This is not a crossover album: it puts together some of the
works that live on the bridge between classical music and popular
music. The pieces here are accessible, sometimes even kitschy,
but always enjoyable. The over-arching theme of the disc is
the integration of popular and classical music, viewed from
different angles by four composers.
Astor Piazzolla needs no introduction. The creator and exclusive
owner of Tango Nuevo, inimitable and unrivalled
in his kingdom, he knew the spells 'to bewitch the mind
and ensnare the senses'. There is no single way to play
Piazzolla. The performance of Trio Solisti is splendid. I am,
probably, too imprinted on the recordings by The New Tango Quintet
lead by Piazzolla himself. So, what I miss the most is the abrasive,
three-pack-a-day violin of Fernando Suárez Paz. Maria
Bachmann's violin sings like a phoenix, its heart-open and pulsing,
but sometimes I get the impression of well-dressed gentlemen
impersonating a chorus of drunken sailors: their voices are
just too operatic. Again, I have no right to complain: everybody
brings his own character to Piazzolla's music.
What I didn't like is that the sound effects - all those
knocks and "critters" - seem more learned than natural,
and they lack variety. But this is really a very minor issue.
From the beginning to the end, the music grips you. The judgment
of tempo, dynamics, expression, accents - cannot be bettered.
Every piano note is three-dimensional and put in the right place
like a brick in a well-built building. The cello is never in
the third place: this is a genuine trio of equals. I loved the
cello's part in the porteño pieces: it took the
role of Piazzolla's bandoneón and played it with great
The disc starts with the four "Seasons of Buenos Aires"
- which are much more about Buenos Aires than about the seasons.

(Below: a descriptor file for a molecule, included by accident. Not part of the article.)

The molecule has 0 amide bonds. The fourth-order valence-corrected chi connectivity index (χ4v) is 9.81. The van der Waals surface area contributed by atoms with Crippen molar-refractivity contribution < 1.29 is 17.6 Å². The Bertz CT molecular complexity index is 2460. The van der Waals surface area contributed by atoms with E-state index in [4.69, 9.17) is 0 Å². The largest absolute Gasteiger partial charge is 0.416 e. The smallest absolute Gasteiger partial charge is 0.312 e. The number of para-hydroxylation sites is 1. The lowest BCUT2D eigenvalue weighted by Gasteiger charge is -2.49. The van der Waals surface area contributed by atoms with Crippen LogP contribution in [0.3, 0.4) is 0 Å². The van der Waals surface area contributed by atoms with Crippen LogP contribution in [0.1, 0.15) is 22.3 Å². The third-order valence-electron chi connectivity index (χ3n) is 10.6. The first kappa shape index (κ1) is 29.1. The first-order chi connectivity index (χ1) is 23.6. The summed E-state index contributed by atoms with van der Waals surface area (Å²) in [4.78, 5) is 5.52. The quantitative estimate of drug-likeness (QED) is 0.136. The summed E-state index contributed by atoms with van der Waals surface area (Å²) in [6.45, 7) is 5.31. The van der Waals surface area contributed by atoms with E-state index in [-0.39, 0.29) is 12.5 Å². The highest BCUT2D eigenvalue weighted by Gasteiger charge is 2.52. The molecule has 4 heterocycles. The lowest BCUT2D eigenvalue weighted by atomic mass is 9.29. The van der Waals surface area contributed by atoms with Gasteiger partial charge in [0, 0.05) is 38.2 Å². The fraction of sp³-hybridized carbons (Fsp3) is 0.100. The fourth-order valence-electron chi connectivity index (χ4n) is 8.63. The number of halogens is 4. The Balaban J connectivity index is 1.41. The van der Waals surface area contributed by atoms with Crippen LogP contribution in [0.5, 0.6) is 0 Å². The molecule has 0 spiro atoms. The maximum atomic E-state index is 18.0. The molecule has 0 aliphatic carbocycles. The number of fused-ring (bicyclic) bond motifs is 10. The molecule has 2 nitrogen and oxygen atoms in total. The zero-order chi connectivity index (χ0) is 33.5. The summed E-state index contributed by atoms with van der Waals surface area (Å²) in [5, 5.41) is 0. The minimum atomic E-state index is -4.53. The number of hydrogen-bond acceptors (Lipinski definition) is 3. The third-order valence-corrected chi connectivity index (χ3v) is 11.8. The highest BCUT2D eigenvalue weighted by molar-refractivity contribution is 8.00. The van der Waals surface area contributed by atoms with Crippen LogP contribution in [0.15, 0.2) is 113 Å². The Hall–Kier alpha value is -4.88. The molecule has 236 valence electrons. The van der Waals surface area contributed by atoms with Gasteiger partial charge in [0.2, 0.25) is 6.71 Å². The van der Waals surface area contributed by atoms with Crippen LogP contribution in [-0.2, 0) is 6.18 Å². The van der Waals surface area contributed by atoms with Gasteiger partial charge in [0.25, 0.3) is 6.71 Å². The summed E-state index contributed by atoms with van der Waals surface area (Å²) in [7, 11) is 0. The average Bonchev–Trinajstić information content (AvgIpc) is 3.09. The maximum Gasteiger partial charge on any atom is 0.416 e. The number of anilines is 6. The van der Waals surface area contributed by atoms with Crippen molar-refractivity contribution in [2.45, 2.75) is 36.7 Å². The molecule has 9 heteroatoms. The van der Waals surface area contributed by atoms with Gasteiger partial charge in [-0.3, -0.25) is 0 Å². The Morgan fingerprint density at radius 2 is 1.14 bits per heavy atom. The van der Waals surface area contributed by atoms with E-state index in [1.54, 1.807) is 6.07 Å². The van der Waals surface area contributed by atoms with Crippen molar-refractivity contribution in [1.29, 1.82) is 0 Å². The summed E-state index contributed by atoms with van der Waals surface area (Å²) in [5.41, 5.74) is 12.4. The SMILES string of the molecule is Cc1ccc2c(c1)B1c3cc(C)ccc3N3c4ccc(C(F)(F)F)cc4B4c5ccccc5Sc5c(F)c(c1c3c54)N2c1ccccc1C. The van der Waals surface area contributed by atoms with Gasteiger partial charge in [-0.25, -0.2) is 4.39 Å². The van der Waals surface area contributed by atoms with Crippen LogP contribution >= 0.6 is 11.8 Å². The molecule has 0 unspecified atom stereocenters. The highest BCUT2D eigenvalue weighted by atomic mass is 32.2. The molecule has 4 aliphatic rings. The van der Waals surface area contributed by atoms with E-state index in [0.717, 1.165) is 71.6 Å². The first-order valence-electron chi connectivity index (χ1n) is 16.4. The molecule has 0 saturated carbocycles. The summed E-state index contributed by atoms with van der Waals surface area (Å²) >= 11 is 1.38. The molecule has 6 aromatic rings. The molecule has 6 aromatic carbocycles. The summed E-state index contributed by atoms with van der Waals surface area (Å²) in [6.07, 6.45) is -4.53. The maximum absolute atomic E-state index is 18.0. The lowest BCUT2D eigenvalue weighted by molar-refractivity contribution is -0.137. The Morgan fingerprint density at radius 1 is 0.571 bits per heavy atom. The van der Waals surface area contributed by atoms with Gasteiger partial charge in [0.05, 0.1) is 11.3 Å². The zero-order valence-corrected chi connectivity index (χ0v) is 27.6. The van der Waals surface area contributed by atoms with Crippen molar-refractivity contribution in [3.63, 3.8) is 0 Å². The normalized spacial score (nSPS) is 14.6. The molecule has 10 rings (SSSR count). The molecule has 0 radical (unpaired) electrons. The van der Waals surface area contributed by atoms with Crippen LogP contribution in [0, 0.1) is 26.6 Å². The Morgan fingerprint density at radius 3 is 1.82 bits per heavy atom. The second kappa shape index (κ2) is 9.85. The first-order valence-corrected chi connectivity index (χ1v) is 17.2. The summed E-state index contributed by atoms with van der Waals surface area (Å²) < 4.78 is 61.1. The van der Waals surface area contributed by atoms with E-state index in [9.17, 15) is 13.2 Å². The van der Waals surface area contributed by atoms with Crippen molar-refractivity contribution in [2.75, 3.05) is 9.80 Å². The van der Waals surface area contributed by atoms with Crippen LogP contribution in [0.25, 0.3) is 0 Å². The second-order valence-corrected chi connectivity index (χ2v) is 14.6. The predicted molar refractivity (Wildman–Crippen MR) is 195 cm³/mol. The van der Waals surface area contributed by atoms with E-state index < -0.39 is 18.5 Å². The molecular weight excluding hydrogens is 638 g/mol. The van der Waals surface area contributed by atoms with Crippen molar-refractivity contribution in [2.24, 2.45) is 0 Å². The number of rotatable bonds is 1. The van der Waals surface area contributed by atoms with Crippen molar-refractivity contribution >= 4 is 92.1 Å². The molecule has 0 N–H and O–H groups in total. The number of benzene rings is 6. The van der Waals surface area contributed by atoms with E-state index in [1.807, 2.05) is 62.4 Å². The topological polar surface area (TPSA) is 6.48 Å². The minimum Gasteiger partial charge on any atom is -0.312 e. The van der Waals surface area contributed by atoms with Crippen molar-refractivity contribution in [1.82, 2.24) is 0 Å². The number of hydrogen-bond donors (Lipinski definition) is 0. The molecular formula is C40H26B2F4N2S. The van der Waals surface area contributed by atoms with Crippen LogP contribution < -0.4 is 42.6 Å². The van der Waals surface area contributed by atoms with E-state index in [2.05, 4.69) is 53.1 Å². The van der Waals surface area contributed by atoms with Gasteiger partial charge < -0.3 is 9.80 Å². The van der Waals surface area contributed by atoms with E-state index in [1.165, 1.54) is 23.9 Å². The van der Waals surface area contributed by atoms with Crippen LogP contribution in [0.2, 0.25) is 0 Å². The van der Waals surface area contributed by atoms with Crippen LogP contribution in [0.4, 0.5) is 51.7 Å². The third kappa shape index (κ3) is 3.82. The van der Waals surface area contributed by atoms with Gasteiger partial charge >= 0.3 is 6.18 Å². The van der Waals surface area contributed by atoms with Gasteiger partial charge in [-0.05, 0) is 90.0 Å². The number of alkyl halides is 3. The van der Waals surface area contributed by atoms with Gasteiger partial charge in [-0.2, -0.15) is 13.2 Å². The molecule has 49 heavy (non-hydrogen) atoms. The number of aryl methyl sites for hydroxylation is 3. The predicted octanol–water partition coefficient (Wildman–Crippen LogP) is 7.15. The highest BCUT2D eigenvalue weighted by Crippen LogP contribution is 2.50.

Porteño in Spanish refers to a person from a port
city, and is usually applied to Buenos Aires and its inhabitants.
This is music for your bad days, when you wish to hide inside
your mind and make it dark. This is music of long knives in
narrow streets, of dirty dances and dark passions. This is what
you can sometimes find in Brahms - ah, if he only knew tango!
It can be limited, predictable, shamelessly sentimental, but
then it's the best sentimental music in the world. This is music
to listen to when you are alone and need empathy, but not consoling
- virile, even aggressive. It might be too much if taken in
a big gulp. All four "Seasons of Buenos Aires"
heard together massage more or less the same pressure points.
But, then, Piazzolla did not conceive them as a suite, and some
performers pick them individually, or interleave with more lyric
Le Grand Tango is less intense and allows you to breathe
normally. I glimpse a structural resemblance with Beethoven's
Die Große Fuge - maybe the name is not just a coincidence?
Yo-Yo Ma's version ("Soul of the Tango" on
Sony) has the air of a stream of consciousness: wiser, older,
reminiscence-like, even dragging sometimes. Trio Solisti play
with ardent, youthful push. This sharper presentation may help
to give a grasp of the structure of this long piece, but sometimes
their intensity is tiring. Le Grand Tango was initially
written for cello, but there are moments when the cello lacks
voice in the upper register. Gidon Kremer ("Hommage
A Piazzolla" on Nonesuch) has the opposite problem:
his violin is all soaring high, no base. The arrangement used
by Trio Solisti joins the forces of cello and violin and thus
gives you the best of the two worlds. Alas, here again, their
"special effects" are somewhat monotonous.
It's a pity they did not include some lower-voltage Piazzolla
in the program. This could help to dissolve the impression that
Piazzolla is all about a short ride on an electric chair.
The second half of the disc is very different. With Paul Schoenfield's
Café Music we enter the cinematographic
world of Charlie Chaplin. Imagine a pianist in a restaurant,
entertaining the public with a ragtime - Benny Goodman's